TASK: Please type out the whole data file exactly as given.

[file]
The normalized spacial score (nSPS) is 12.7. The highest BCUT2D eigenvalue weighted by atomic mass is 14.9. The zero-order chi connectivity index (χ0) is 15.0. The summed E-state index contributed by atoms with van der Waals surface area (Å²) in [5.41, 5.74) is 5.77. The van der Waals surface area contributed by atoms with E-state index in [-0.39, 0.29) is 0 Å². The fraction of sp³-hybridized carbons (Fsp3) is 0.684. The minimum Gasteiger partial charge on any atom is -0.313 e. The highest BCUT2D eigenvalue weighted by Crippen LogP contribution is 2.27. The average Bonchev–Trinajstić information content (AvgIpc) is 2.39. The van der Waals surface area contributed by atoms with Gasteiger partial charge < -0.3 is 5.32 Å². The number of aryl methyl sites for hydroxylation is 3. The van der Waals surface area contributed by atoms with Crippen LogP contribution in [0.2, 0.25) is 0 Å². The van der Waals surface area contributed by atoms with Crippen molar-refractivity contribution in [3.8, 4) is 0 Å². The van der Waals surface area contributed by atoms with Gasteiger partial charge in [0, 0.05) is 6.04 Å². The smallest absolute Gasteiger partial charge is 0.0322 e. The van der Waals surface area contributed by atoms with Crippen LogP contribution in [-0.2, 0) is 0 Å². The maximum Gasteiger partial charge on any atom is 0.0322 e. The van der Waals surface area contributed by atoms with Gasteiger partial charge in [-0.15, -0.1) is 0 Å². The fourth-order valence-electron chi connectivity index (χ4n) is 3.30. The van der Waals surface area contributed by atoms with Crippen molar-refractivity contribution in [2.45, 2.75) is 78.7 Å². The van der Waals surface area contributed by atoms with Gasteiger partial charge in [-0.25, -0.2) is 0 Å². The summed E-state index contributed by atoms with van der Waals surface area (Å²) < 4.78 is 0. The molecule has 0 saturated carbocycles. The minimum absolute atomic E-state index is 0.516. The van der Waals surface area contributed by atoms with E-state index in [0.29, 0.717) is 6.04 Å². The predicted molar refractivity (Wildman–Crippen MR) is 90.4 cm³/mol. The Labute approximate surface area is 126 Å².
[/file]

The normalized spacial score (nSPS) is 12.7. The highest BCUT2D eigenvalue weighted by atomic mass is 14.9. The zero-order chi connectivity index (χ0) is 15.0. The summed E-state index contributed by atoms with van der Waals surface area (Å²) in [5.41, 5.74) is 5.77. The van der Waals surface area contributed by atoms with E-state index in [-0.39, 0.29) is 0 Å². The fraction of sp³-hybridized carbons (Fsp3) is 0.684. The minimum Gasteiger partial charge on any atom is -0.313 e. The highest BCUT2D eigenvalue weighted by Crippen LogP contribution is 2.27. The average Bonchev–Trinajstić information content (AvgIpc) is 2.39. The van der Waals surface area contributed by atoms with Gasteiger partial charge < -0.3 is 5.32 Å². The number of aryl methyl sites for hydroxylation is 3. The van der Waals surface area contributed by atoms with Crippen LogP contribution in [0.2, 0.25) is 0 Å². The van der Waals surface area contributed by atoms with Crippen molar-refractivity contribution in [3.8, 4) is 0 Å². The van der Waals surface area contributed by atoms with Gasteiger partial charge in [0, 0.05) is 6.04 Å². The smallest absolute Gasteiger partial charge is 0.0322 e. The van der Waals surface area contributed by atoms with Crippen LogP contribution in [-0.2, 0) is 0 Å². The maximum Gasteiger partial charge on any atom is 0.0322 e. The van der Waals surface area contributed by atoms with Gasteiger partial charge in [-0.15, -0.1) is 0 Å². The fourth-order valence-electron chi connectivity index (χ4n) is 3.30. The van der Waals surface area contributed by atoms with Crippen molar-refractivity contribution in [2.45, 2.75) is 78.7 Å². The van der Waals surface area contributed by atoms with Gasteiger partial charge in [-0.25, -0.2) is 0 Å². The summed E-state index contributed by atoms with van der Waals surface area (Å²) < 4.78 is 0. The molecule has 0 saturated carbocycles. The minimum absolute atomic E-state index is 0.516. The van der Waals surface area contributed by atoms with E-state index in [0.29, 0.717) is 6.04 Å². The predicted molar refractivity (Wildman–Crippen MR) is 90.4 cm³/mol. The Labute approximate surface area is 126 Å².